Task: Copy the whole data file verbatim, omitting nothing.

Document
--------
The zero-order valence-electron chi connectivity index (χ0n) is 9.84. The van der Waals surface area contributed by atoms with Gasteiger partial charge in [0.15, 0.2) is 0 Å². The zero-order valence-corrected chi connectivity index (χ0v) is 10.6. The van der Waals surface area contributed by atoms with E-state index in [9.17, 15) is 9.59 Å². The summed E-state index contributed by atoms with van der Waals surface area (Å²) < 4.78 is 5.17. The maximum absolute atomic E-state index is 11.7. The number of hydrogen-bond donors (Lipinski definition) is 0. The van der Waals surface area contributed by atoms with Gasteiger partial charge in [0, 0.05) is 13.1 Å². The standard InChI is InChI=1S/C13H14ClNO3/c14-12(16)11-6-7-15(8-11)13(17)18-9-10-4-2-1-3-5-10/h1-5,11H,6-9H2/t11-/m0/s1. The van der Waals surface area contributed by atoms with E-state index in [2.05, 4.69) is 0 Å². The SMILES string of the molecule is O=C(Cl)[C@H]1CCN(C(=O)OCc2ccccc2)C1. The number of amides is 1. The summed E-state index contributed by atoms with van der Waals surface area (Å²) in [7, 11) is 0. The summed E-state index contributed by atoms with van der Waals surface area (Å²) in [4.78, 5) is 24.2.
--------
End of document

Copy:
The zero-order valence-electron chi connectivity index (χ0n) is 9.84. The van der Waals surface area contributed by atoms with Gasteiger partial charge in [0.15, 0.2) is 0 Å². The zero-order valence-corrected chi connectivity index (χ0v) is 10.6. The van der Waals surface area contributed by atoms with E-state index in [9.17, 15) is 9.59 Å². The summed E-state index contributed by atoms with van der Waals surface area (Å²) < 4.78 is 5.17. The maximum absolute atomic E-state index is 11.7. The number of hydrogen-bond donors (Lipinski definition) is 0. The van der Waals surface area contributed by atoms with Gasteiger partial charge in [0, 0.05) is 13.1 Å². The standard InChI is InChI=1S/C13H14ClNO3/c14-12(16)11-6-7-15(8-11)13(17)18-9-10-4-2-1-3-5-10/h1-5,11H,6-9H2/t11-/m0/s1. The van der Waals surface area contributed by atoms with E-state index in [2.05, 4.69) is 0 Å². The SMILES string of the molecule is O=C(Cl)[C@H]1CCN(C(=O)OCc2ccccc2)C1. The number of amides is 1. The summed E-state index contributed by atoms with van der Waals surface area (Å²) in [7, 11) is 0. The summed E-state index contributed by atoms with van der Waals surface area (Å²) in [4.78, 5) is 24.2.